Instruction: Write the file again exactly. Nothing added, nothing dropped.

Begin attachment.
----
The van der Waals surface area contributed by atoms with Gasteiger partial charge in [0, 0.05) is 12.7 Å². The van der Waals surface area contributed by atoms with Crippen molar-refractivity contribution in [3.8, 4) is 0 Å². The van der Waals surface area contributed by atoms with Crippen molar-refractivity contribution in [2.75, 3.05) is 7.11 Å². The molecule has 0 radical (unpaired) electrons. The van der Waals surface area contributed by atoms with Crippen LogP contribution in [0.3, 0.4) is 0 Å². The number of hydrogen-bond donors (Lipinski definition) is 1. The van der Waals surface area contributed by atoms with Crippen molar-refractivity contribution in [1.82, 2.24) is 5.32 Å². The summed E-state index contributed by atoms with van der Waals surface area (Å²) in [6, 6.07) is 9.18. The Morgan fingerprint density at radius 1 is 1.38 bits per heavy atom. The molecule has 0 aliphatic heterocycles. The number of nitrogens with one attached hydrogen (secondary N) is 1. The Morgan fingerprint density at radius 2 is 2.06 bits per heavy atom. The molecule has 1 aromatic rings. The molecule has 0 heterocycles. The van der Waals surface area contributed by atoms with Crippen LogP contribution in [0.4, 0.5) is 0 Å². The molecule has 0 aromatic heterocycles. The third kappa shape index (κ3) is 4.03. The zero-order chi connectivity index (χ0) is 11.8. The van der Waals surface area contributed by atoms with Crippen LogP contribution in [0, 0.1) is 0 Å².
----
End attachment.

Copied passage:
The van der Waals surface area contributed by atoms with Gasteiger partial charge in [0, 0.05) is 12.7 Å². The van der Waals surface area contributed by atoms with Crippen molar-refractivity contribution in [3.8, 4) is 0 Å². The van der Waals surface area contributed by atoms with Crippen molar-refractivity contribution in [2.75, 3.05) is 7.11 Å². The molecule has 0 radical (unpaired) electrons. The van der Waals surface area contributed by atoms with Crippen LogP contribution in [0.3, 0.4) is 0 Å². The number of hydrogen-bond donors (Lipinski definition) is 1. The van der Waals surface area contributed by atoms with Crippen molar-refractivity contribution in [1.82, 2.24) is 5.32 Å². The summed E-state index contributed by atoms with van der Waals surface area (Å²) in [6, 6.07) is 9.18. The Morgan fingerprint density at radius 1 is 1.38 bits per heavy atom. The molecule has 0 aliphatic heterocycles. The number of nitrogens with one attached hydrogen (secondary N) is 1. The Morgan fingerprint density at radius 2 is 2.06 bits per heavy atom. The molecule has 1 aromatic rings. The molecule has 0 heterocycles. The van der Waals surface area contributed by atoms with Crippen LogP contribution in [0.4, 0.5) is 0 Å². The molecule has 0 aromatic heterocycles. The third kappa shape index (κ3) is 4.03. The zero-order chi connectivity index (χ0) is 11.8. The van der Waals surface area contributed by atoms with Crippen LogP contribution in [0, 0.1) is 0 Å².